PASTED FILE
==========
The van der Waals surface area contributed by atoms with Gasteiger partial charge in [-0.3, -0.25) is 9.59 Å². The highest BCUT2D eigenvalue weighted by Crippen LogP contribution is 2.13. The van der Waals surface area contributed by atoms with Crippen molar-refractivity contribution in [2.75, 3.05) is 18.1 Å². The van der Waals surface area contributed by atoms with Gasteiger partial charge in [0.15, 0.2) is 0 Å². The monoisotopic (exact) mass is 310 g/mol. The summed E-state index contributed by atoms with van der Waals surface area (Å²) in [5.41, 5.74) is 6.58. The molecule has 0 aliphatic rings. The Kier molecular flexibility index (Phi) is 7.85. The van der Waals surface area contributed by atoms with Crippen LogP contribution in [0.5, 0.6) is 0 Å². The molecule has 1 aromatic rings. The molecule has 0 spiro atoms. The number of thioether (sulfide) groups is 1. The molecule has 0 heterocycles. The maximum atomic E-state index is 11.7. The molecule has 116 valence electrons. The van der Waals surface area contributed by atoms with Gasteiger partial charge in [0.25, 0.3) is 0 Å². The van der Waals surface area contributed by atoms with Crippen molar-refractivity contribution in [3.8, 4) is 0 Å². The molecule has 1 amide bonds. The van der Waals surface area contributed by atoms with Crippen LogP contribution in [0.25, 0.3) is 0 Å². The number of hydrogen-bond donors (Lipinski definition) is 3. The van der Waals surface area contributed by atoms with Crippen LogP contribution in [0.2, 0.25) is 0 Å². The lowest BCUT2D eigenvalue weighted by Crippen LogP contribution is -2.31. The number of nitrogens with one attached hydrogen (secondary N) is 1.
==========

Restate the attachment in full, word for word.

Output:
The van der Waals surface area contributed by atoms with Gasteiger partial charge in [-0.3, -0.25) is 9.59 Å². The highest BCUT2D eigenvalue weighted by Crippen LogP contribution is 2.13. The van der Waals surface area contributed by atoms with Crippen molar-refractivity contribution in [2.75, 3.05) is 18.1 Å². The van der Waals surface area contributed by atoms with Gasteiger partial charge in [0.15, 0.2) is 0 Å². The monoisotopic (exact) mass is 310 g/mol. The summed E-state index contributed by atoms with van der Waals surface area (Å²) in [5.41, 5.74) is 6.58. The molecule has 0 aliphatic rings. The Kier molecular flexibility index (Phi) is 7.85. The van der Waals surface area contributed by atoms with Crippen LogP contribution in [0.5, 0.6) is 0 Å². The molecule has 1 aromatic rings. The molecule has 0 spiro atoms. The number of thioether (sulfide) groups is 1. The molecule has 0 heterocycles. The maximum atomic E-state index is 11.7. The molecule has 116 valence electrons. The van der Waals surface area contributed by atoms with Gasteiger partial charge in [0.25, 0.3) is 0 Å². The van der Waals surface area contributed by atoms with Crippen molar-refractivity contribution in [3.8, 4) is 0 Å². The molecule has 1 amide bonds. The van der Waals surface area contributed by atoms with Crippen LogP contribution in [0.25, 0.3) is 0 Å². The number of hydrogen-bond donors (Lipinski definition) is 3. The van der Waals surface area contributed by atoms with Crippen LogP contribution in [0.2, 0.25) is 0 Å². The lowest BCUT2D eigenvalue weighted by Crippen LogP contribution is -2.31. The number of nitrogens with one attached hydrogen (secondary N) is 1.